Plug the wire harness into the e-ink driver hat, and try to curve the wires around the female header strip and across the top of the board. Secure it with some tape. Make sure the ribbon cable is connected, and place the hat over the ESP32 as far back as it will go without going over the edge of the cardboard circle, and guide the wire harness behind the JST battery connector and USB port. Secure with more tape.
This is kinda tricky but the wires pretty much go where they need to go, and it all fits together pretty snugly.
Step 4: Charge Port
You're going to want to be able to charge your cup and also program it, so you need to place the cardboard electronics assembly into the cup and note where the USB port is. Mark a square big enough for your cable to fit through (I put it near the base of the handle so it would be less visible when holding the cup), and then cut out a hole. I used a 3/16" drill on both sides and then cut the rest out with an x-acto blade.
Place the assembly in the cup again and test that your cable can fit through and connect.
Step 5: Final Assembly
Remove the base assembly again, and then insert the paper liner. Make sure it is fully spread out inside the cup and then tape the edges to retain the shape. Attach the e-ink display to the little connector board, and the board to the ribbon coming from the hat. Carefully slide the base assembly into the cup, orient the USB port to the hole in the cup and push it down to the bottom of the cup. Again make sure you can plug your USB cable into the board.
Now center the e-ink display into the cutout on the paper liner. Make sure it is level, and pressed all the way into the curve of the cup. Use some tape to hold it in place. I added an additional paper backing to help hold the e-ink display in place. You will need to also tape the ribbon cables to the liner, and you will need to make one 45 degree fold in the ribbon to make it go from horizontal to vertical, going down to the base.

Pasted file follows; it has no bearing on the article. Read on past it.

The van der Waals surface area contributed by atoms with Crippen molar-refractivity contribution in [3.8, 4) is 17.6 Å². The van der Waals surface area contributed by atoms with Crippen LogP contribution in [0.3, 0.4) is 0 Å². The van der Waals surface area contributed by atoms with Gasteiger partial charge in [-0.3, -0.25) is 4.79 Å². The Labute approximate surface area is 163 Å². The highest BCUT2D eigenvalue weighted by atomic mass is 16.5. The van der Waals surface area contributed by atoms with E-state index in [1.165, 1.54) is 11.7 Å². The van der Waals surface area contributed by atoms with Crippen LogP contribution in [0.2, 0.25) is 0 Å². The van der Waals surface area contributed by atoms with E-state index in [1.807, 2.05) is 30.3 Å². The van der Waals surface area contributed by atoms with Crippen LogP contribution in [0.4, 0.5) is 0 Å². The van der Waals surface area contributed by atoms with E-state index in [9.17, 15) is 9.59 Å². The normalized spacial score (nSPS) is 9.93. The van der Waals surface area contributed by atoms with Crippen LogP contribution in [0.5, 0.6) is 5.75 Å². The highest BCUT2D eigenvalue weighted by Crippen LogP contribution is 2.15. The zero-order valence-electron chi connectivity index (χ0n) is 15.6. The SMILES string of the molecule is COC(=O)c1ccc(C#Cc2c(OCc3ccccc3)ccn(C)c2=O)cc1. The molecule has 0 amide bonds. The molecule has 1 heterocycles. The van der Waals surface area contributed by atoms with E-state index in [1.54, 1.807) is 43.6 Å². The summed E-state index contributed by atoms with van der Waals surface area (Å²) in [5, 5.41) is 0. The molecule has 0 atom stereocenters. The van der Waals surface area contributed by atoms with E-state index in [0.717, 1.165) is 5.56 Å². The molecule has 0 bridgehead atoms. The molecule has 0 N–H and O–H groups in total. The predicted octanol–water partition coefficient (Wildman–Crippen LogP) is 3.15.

You should now be able to place the inner cup insert into the cup.
Step 6: Insulation
Because the cup is thin plastic it has almost no insulation. The e-ink display I found was sensitive to heat, so the heat from a typical cup of coffee was enough to cause the display to fade. I added some insulation around the cup by cutting the bottom off a common styrofoam cup and then wrapping it around the cup insert, trimming off the excess foam. It also needed a slot cut into it in order to fit around the little connector board.
This helped a great deal. And of course it also means your coffee stays hotter longer.
Step 7: Programming
I've provided the code on GitHub for programming the ESP32. I am using the Atom editor with PlatformIO extensions installed. The code is using Arduino framework with espressif32 platform, using Adafruit GFX Library from Adafruit to put text onto the display. I plan to add images as well as a Bluetooth connection, used with a mobile app to dynamically upload images and text. For now, there are several amusing text displays it cycles through.
I've tried to keep power consumption as low as possible but I think it is not as optimized as it could be. Still, it lasts several hours when changing the display every 10 seconds or so.
The code is a bit messy! There's stuff in there for implementing the BLE communication which is not done yet. There is also some code to communicate to a Slack Bot, the intention to let my co-workers send texts to the cup in real time from our company Slack chat room. Once all thus is working the cup will be an IOT (Internet of things) device!
Step 8: Use It
Take Display Cup into your next company meeting. Drink coffee. Wait for co-workers to notice... enjoy!
This is an entry in the
Arduino Contest 2019